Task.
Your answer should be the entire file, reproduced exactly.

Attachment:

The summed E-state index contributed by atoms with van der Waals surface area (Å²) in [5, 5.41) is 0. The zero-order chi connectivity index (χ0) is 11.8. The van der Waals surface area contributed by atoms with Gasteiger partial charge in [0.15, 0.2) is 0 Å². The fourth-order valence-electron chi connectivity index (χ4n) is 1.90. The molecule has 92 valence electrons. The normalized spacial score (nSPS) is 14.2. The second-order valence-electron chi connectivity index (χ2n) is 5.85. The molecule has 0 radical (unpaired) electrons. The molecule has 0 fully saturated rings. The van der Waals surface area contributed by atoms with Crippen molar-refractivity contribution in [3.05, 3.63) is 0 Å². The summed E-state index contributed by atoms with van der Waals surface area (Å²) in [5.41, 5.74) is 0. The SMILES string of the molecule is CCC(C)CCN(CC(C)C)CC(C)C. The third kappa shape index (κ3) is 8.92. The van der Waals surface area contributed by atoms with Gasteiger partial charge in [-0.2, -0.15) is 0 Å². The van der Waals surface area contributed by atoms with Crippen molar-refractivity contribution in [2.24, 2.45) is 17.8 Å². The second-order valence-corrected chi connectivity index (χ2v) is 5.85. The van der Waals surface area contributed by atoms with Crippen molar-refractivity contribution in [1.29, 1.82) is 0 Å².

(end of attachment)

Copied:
The summed E-state index contributed by atoms with van der Waals surface area (Å²) in [5, 5.41) is 0. The zero-order chi connectivity index (χ0) is 11.8. The van der Waals surface area contributed by atoms with Gasteiger partial charge in [0.15, 0.2) is 0 Å². The fourth-order valence-electron chi connectivity index (χ4n) is 1.90. The molecule has 92 valence electrons. The normalized spacial score (nSPS) is 14.2. The second-order valence-electron chi connectivity index (χ2n) is 5.85. The molecule has 0 radical (unpaired) electrons. The molecule has 0 fully saturated rings. The van der Waals surface area contributed by atoms with Crippen molar-refractivity contribution in [3.05, 3.63) is 0 Å². The summed E-state index contributed by atoms with van der Waals surface area (Å²) in [5.41, 5.74) is 0. The SMILES string of the molecule is CCC(C)CCN(CC(C)C)CC(C)C. The third kappa shape index (κ3) is 8.92. The van der Waals surface area contributed by atoms with Gasteiger partial charge in [-0.2, -0.15) is 0 Å². The van der Waals surface area contributed by atoms with Crippen molar-refractivity contribution in [2.24, 2.45) is 17.8 Å². The second-order valence-corrected chi connectivity index (χ2v) is 5.85. The van der Waals surface area contributed by atoms with Crippen molar-refractivity contribution in [1.29, 1.82) is 0 Å².